She went behind my back, destroyed morale, then tried to hijack the company I founded.

The story of a hire gone very, very wrong, and how you can prevent it from happening as you grow your company.

It started when I needed a head of operations. We had three account managers, two sales reps, and a bunch of back-office delivery staff.

My head was exploding running from fires in delivery to fires in sales, and back again. I’d waited too long to solve the problem.

It wasn’t just small things falling through the cracks anymore. Customers were starting to churn at increasing rates – and that’s the beginning of the end for a business built on long-term relationships. It wasn’t just a problem for me. I owed it to my team. I didn’t have time to create an environment where they could grow.

So, I did what you’re supposed to do. Hire a head of operations.

But this was before I developed a good hiring process. So, I did what most people do. Maybe what you do: put out a job posting, collect resumes, interview the best three, pick the best one.

Spoiler alert: This is the crappiest way to hire. If you’re doing it this way, you’re asking for pain.

Job posting out, and resumes piled in. Over 50 of them. I felt pretty good – lots of options. I phone screened about a dozen, and interviewed three of them.

Felt pretty good.

Picked the best of the three. Amazing interview, and she fit the position to a “T” (or so I thought).
She seemed like a real go-getter who wanted to be promoted to COO after earning her stripes.

So I hired Charlotte (not her real name).

I would regret that decision for two years as the fallout from this one hire caused good team members to quit.

When Charlotte started I did do one thing right. I used the Scorecard that I had created to ensure her performance was matching with the company’s objectives.

As you’ll see in a bit, that saved my ass. Though not as much as avoiding the hire in the first place …
She started and on her first day was off to the races. Absorbing everything she could about the company, how it worked, the products, the sales process, how we delivered.

I got more confident by the day that this was going to be great. My team was cautiously optimistic.

After three weeks I’d watched her sit in on customer delivery calls, work with the team on their objectives, and do market research I’d never had the time to do. So I turned my attention to growing the company.

And that’s when things started to go downhill. Fast.

One of my sales reps had an uncanny ability to read people. She came to me and asked if I’d seen any change in Charlotte.

I hadn’t. I was busy with a six month backlog of projects that hadn’t gotten done.

I kept one eye out, but didn’t see anything out of the ordinary. I should have listened to a loyal staff member – but I was caught up in digging out. Bad.

Another week goes by, and an account manager pops in.

“Are you selling the company?” she asked.

“No, haven’t even thought about it”

“Oh, OK.”

“Why? Do you have any concerns”

“Just curious”

I didn’t think much of it.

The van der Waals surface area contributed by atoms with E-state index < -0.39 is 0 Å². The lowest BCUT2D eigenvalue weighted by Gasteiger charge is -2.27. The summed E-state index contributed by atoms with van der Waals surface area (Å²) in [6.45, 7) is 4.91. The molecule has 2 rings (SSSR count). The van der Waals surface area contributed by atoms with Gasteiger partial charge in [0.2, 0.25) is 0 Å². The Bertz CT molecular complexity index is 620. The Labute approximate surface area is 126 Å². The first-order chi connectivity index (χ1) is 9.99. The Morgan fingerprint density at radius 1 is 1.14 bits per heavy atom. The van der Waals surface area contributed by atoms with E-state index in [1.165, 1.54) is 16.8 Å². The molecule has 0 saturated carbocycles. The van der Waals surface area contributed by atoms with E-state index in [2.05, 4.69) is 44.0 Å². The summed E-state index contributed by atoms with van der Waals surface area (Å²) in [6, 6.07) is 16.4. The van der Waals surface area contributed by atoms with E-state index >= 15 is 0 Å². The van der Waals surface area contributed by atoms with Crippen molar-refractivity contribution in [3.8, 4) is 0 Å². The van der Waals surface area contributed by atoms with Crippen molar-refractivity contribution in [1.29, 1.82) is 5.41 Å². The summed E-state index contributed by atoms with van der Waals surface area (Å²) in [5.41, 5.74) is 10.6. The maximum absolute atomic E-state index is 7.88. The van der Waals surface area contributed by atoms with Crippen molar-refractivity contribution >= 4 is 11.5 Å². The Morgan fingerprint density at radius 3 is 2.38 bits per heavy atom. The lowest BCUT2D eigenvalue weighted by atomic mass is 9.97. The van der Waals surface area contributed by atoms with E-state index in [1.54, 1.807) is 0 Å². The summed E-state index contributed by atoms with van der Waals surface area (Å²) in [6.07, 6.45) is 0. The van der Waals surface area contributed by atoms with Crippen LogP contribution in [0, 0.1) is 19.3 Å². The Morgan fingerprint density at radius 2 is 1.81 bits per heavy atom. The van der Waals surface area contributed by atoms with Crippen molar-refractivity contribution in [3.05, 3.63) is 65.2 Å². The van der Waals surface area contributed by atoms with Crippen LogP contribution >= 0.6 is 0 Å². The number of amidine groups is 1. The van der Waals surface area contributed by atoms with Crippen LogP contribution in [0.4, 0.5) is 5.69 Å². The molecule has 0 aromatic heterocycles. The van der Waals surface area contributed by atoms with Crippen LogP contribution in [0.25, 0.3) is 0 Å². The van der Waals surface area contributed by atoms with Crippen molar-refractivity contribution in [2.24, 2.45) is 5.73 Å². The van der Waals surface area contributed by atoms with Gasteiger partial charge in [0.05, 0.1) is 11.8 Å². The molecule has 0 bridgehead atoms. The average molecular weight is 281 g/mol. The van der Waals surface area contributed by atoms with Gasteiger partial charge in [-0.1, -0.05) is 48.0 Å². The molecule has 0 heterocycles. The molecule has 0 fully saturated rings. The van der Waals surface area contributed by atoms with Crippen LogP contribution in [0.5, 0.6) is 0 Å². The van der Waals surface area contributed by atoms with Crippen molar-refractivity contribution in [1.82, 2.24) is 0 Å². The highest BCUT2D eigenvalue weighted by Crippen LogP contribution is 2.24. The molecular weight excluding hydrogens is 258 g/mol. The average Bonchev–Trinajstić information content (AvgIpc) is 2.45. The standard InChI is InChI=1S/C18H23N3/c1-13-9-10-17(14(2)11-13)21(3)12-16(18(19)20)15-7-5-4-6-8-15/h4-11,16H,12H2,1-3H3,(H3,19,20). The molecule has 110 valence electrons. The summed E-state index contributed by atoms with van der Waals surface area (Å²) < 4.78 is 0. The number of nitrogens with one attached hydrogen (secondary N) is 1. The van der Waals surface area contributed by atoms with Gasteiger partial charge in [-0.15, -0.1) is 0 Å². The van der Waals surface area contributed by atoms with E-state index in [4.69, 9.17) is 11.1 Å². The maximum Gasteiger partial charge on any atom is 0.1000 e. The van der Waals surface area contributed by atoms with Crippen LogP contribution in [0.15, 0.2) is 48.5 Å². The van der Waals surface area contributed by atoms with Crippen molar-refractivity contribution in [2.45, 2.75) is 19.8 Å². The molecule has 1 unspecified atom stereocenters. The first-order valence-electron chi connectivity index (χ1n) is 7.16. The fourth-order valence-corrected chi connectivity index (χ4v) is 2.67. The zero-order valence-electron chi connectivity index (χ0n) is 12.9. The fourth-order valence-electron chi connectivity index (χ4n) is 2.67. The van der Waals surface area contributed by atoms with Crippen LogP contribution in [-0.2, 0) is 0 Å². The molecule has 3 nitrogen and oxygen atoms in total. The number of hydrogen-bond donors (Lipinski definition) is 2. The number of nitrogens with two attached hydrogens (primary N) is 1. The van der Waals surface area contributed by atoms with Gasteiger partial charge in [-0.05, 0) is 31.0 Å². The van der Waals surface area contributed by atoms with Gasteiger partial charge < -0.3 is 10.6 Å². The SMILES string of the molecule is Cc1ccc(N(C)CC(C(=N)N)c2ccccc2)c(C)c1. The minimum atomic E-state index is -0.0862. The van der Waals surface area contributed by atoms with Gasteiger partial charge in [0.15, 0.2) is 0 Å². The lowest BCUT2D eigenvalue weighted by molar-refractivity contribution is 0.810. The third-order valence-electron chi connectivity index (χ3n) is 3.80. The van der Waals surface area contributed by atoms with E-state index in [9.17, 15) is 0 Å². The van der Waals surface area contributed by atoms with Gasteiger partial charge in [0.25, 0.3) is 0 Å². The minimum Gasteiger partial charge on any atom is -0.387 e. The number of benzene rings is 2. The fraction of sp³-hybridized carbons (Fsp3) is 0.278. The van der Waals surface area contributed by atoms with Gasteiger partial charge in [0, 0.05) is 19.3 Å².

Until the next week.

Second account manager comes into my office.

“So Charlotte is in charge, and we report to her?” she asks.

“Yes, she’s head of operations. Do you have a concern?”

“OK. No, nothing, no.”

Now I got paranoid. What was really going on?

In my meetings with Charlotte, she seems like she’s digging in. So why do things seem off?

I learned that the next day, when Charlotte was out for lunch and the entire team walked into my office.

“Are you giving the company to Charlotte?” they asked.


“Charlotte says that she’s running the company now, and she’s moving you out next month. And we’re all fired if we don’t help make it happen.”

I guess this is what a coup looks like.

After Charlotte returned from lunch I sat her down.

Asked her what was going on. “Just doing my job” she said.

I wasn’t in the mood to have this discussion. I opened the Scorecard I made when she joined. I asked her five questions from the scorecard – and I could let her go on the spot with no bickering. The criteria for success were clear, and she didn’t hit them.

It didn’t have to be a who-said-what situation.

I later learned she’d been micromanaging and verbally abusing the team the second I stepped out of the room.

The team bore the scars of that for a long time.

A few of them quit. The whole incident set the company back over a year as I waded back into the fray … And couldn’t hire another manager for a while.

And it was my fault. I let her in with a poor hiring process. I didn’t have a process to ensure the team was protected.
It made me gunshy for hiring managers for a while. Until I hired Adrienne as COO (yes, that’s her real name, and she’s a rockstar).

It also focused me on developing ironclad processes for hiring, managing, and letting go staff that avoided this kind of employee disaster.

If you haven’t done so – install processes for this. I do this for companies I work with because it’s mission critical.

Without a team you won’t go far.

Do it, and thank me later – for the coup that never happened at your company.

Discover a weekly list of short, actionable steps to get out of operational deadlock, build a self-managing team, grow strategically, and increase company value in the Boardroom Bulletin™.